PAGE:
BUFFALO — A federal court judge on Tuesday halted the implementation of certain provisions of a new state law that extends a number of labor rights to farm workers.
Two farmer groups, the Northeast Dairy Producers Association and New York State Vegetable Growers Association, filed the lawsuit Monday in an effort to halt the state from implementing the Farmworkers Fair Labor Practices Act. The coalitions claimed that by allowing farm owners, extended family and supervisors to be incorporated in the definition of “farm laborer” in the legislation, the provisions in the law intended to affect lower level farm workers contradict each other and violate federal regulations. The groups, therefore, filed a lawsuit to “clarify the act’s ambiguities and contradictions,” and ensure their compliance, according to the litigation.
In the midst of ongoing litigation, the judge issued a temporary restraining order suspending provisions regulating the payment, work time and status of extended family members and executive, supervisory, administrative and professional workers. The order does not pertain to how the law, which still took effect starting Wednesday, affects other farm workers.
“The narrow scope of the (restraining order) ruling will allow us to continue to work with the state to improve language and definitions in the act,” wrote Canton dairy farmer Jon R. Greenwood, who chairs the Northeast Dairy Producers Association. “Providing clarity to New York’s farms will help us protect our management teams, while assuring family members and others employed on our farms are treated fairly.”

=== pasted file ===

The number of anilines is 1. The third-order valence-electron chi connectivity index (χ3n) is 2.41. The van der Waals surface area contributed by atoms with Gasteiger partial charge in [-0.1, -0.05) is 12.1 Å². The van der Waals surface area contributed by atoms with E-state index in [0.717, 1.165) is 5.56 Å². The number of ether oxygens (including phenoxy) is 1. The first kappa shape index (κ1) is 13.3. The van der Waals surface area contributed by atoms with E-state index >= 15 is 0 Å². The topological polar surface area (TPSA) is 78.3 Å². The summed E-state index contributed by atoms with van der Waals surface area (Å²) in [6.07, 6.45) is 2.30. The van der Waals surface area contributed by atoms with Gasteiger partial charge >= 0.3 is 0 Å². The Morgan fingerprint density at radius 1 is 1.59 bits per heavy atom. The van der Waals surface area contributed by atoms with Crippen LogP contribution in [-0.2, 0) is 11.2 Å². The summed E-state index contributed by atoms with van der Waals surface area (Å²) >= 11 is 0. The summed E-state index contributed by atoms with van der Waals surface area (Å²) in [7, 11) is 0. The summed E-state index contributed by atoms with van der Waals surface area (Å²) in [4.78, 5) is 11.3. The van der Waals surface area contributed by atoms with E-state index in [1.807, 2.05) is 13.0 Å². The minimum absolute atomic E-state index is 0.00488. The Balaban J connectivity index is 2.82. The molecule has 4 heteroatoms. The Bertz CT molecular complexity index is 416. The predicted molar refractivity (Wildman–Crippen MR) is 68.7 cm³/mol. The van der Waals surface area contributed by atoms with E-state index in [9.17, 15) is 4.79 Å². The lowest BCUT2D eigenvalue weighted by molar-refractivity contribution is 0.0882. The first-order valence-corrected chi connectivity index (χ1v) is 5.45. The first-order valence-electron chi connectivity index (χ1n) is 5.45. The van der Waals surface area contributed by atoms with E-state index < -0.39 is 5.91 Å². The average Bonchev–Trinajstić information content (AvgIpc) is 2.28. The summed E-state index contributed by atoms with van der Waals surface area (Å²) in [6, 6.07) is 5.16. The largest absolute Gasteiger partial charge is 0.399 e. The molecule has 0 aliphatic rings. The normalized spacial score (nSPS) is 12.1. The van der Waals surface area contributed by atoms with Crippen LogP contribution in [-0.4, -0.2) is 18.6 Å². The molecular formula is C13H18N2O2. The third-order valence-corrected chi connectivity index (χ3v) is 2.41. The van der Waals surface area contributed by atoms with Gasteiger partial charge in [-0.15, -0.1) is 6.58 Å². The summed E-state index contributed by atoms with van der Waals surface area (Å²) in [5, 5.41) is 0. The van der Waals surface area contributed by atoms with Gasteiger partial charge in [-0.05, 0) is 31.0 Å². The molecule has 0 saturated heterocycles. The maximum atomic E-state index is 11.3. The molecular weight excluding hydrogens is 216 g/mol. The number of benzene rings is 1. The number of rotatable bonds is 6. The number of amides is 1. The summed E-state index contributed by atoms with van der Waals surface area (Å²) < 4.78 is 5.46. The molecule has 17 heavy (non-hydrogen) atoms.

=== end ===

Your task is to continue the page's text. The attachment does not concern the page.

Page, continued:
The new law allows farm workers to collectively organize and bargain, although not to strike; earn overtime pay at one and a half times their normal rate after 60 hours of work and have a full day off per week.
The legislation also ensures houses for farm workers meet sanitary codes, requires workers to report injuries, allows them to receive paid family leave and disability benefits, extends provisions of unemployment insurance law to include farm workers and eliminates the payroll threshold that requires employers to obtain workers’ compensation coverage.
Opponents of the law have said it raises farmers’ costs and threatens their economic viability.
While dairy and vegetable dairy farmers associations have been critical of the law, writing in the lawsuit that “the harsh economic impact on farms, particularly small farms, will undoubtedly harm these workers in many respects,” their litigation seeks only to address confusion involving the definition of farm laborer and related matters.
The new law allows farm laborers to unionize, but because the definition includes owners, their family and supervisors, it grants them the right to collective bargaining as well. Both groups claim the definition presents a “Catch 22” that inhibits union activity, thus violating farm workers’ rights. Including owners and leaders in the definition of “farm laborer” also conflicts with the collective bargaining provisions in the new law itself, as well as the National Labor Relations Act, the associations claim.
“The ruling in favor of the (restraining order) is an important first step for ensuring the Farm Laborers Fair Labor Practice Act is implemented fairly for all who work on farms in New York,” wrote Baldwinsville vegetable farmer Brian Reeves, also president of the New York State Vegetable Grower’s Association, in a statement. “We want to protect the rights of all who work on our farms and are so important to our success.”
The temporary restraining order will remain in effect until Jan. 24, when another hearing has been scheduled.